Playdough can be one of the most useful tools in the classroom, but it is often overlooked. Playdough is cheap to buy and easy to make, and brings out creativity and learning Here are 20 different ways to use playdough in the classroom:
1.) Letter imprints – Know those letter magnets? Press them into a ball of clay and you get amazing letter imprints which can be used for a letter recognition center.
2.) Counting balls – How many small balls can you make? Can you count them? Can you put them into groups of 10 so we can count by tens?
3.) Letter formation- Roll the playdough into the shape of alphabet letters, or numbers. Or give students a coloring sheet in a page protector and see if they can fill in the letter. Students can also practice writing words or their name.
4.) Shadow sculptures – Create a sculpture. Place it on a sheet of white paper. Shine a flashlight onto the sculpture. Use a pencil to draw around the outside of the shadow.
5.) Create collaborative sculptures – Working together can be one of the most important skills we teach. Give students a topic or a shape and ask them to create that together.
7.) Have playdough olympics – Perfect for indoor recess. Have students try to roll playdough balls into small containers or having stacking contests with small balls of playdough. Have a committee create medals out of playdough.
8.) Measuring snakes – Have students create snakes of different lengths and practice using a ruler to measure how long each snake is.
9.) Work on forces – There’s nothing easier to push and pull than playdough. Work on pushing and pulling with your hands and other items, blocks, marbles, strings, etc.
10.) Create maps – Work on landforms by creating mountains, rivers, lakes and plateaus onto a real or fake country.
11.) Create a scene from a book – After reading a story, have kids sculpt out what they have seen. This helps them work on setting, as well as visualizing the plot.
12.) Three dimensional shapes – Get a real feel for the faces of three dimensional shapes by creating the faces with playdough. This kinesthetic strategy will cement in the minds of students the properties of 3-d shapes.
13.) Imaginary play – Playdough can be turned into any variety of prop or costumes for imaginary play, from a superhero watch to a magic wand to the pizza we are going to eat for dinner. The only limits are your students’ imaginations.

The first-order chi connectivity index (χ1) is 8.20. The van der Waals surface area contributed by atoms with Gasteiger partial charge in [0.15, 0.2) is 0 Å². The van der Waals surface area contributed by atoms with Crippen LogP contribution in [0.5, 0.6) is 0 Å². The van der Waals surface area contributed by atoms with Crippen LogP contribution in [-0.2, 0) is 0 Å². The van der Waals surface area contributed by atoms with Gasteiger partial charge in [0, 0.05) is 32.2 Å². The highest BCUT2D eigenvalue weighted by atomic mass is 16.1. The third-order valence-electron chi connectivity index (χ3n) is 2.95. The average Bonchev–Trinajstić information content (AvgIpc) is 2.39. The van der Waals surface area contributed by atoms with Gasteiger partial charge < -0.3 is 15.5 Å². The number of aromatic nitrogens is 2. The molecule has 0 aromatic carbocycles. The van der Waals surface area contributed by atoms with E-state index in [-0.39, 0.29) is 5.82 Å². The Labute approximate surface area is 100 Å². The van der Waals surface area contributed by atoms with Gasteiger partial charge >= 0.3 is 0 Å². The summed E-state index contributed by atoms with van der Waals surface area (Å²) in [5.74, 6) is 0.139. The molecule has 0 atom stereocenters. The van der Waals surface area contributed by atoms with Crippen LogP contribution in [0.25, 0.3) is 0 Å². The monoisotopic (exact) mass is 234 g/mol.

14.) Snakes & Donuts – This economics game allows students to explore trading, price, and supply and demand while creating snakes and donuts out of playdough. Find the specifics of this game in this old blog post.
15.)Imprint fossils – Pressing leaves or bones into a piece of playdough is a great way to create a mock up of an imprint fossil.
16.) Create number sentences – Addition, subtraction, multiplication and division can all be practiced simply by making balls of playdough and labeling them correctly.
17.) Add fractions & mixed numbers – Work on fractions by having students practice creating “wholes” that are the same size and using plastic butter knives to cut the wholes into fractions. This provides a clear visualization of what is going on when we add fractions.
18.) Visualizing fractions – Take those counting balls and create a fraction of a set or a fraction of a number easily. Use different colors to make it pop out for students.
19.) Create an animated video – Use an app like Stop Motion Studio, which allows students to use single frame pictures to create an animated videos. They can use playdough to set the scene and take a picture every time something changes. At the end, they put their pictures into the app and get a video of the movie.
20.) Create a sculpture of the main character before you begin to write your story. - While creating the character, students should think about their character and what will happen to it in the story they write.
How do you use playdough in your classroom?